There are four ways to reach Bennett during the summer now – by train, on foot, by boat, or by floatplane. Most people arrive on a White Pass & Yukon Route train, and almost everybody leaves Bennett on one. A very high percentage of train passengers are cruise ship passengers going to or returning from Carcross, but a growing number are going up on the railway’s Bennett Camping Adventure from Carcross, which allows people to camp at Bennett or in the area for a few days.
The second most common way to reach Bennett is to hike the 53.1-m (33-mi) Chilkoot Trail from Dyea, Alaska. Many hikers used to take a trail just north of Bare Loon Lake that led to the railway and then hike back to the South Klondike Highway at Log Cabin. In 2010, however, Parks Canada closed the Cutoff Trail due to concerns about people walking along an active railway, and all hikers now have to go to Bennett and take the train back to Log Cabin, Fraser, or Skagway. On my first Chilkoot Trail hike in May 1997, which I did solo, I hiked to Bennett and then another 42 km (26 mi) along Lake Bennett to my lakeshore cabin at Carcross, but in July 1997, my son and I used the Cutoff Trail to get back to Log Cabin where we had left a car.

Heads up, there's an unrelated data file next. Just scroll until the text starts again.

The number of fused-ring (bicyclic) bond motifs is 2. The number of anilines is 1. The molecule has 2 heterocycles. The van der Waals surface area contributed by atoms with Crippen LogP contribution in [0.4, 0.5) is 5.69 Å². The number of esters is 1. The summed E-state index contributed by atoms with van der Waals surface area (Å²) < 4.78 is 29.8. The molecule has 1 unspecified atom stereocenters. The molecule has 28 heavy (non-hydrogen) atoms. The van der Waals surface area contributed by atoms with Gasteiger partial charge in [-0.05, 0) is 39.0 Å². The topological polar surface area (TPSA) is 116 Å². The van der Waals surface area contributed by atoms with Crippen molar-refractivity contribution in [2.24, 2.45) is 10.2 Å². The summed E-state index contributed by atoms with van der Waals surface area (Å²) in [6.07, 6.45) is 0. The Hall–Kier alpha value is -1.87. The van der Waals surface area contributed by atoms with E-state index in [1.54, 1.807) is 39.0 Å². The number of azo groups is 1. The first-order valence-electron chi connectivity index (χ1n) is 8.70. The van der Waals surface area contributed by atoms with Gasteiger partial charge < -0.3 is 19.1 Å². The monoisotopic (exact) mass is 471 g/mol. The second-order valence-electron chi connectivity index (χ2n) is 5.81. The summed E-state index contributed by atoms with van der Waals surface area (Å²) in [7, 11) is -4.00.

A few people visit Bennett by boat from Carcross. The scenery along Lake Bennett is spectacular, but strong winds can blow up very quickly, and regardless of what type of boat is used, boaters need to be prepared for unplanned overnight stays along the lake. With the canoe/kayak rental operation in Carcross having closed at the end of the 2015 season, the nearest one is now in Whitehorse, and there are no powerboat rentals.
Each year, a few people charter floatplanes in Whitehorse to reach Bennett – certainly the most scenic as well as the most expensive way to explore one of BC’s most remote ghost towns.
Have you visited Bennett? Share your experience with us in the comments below!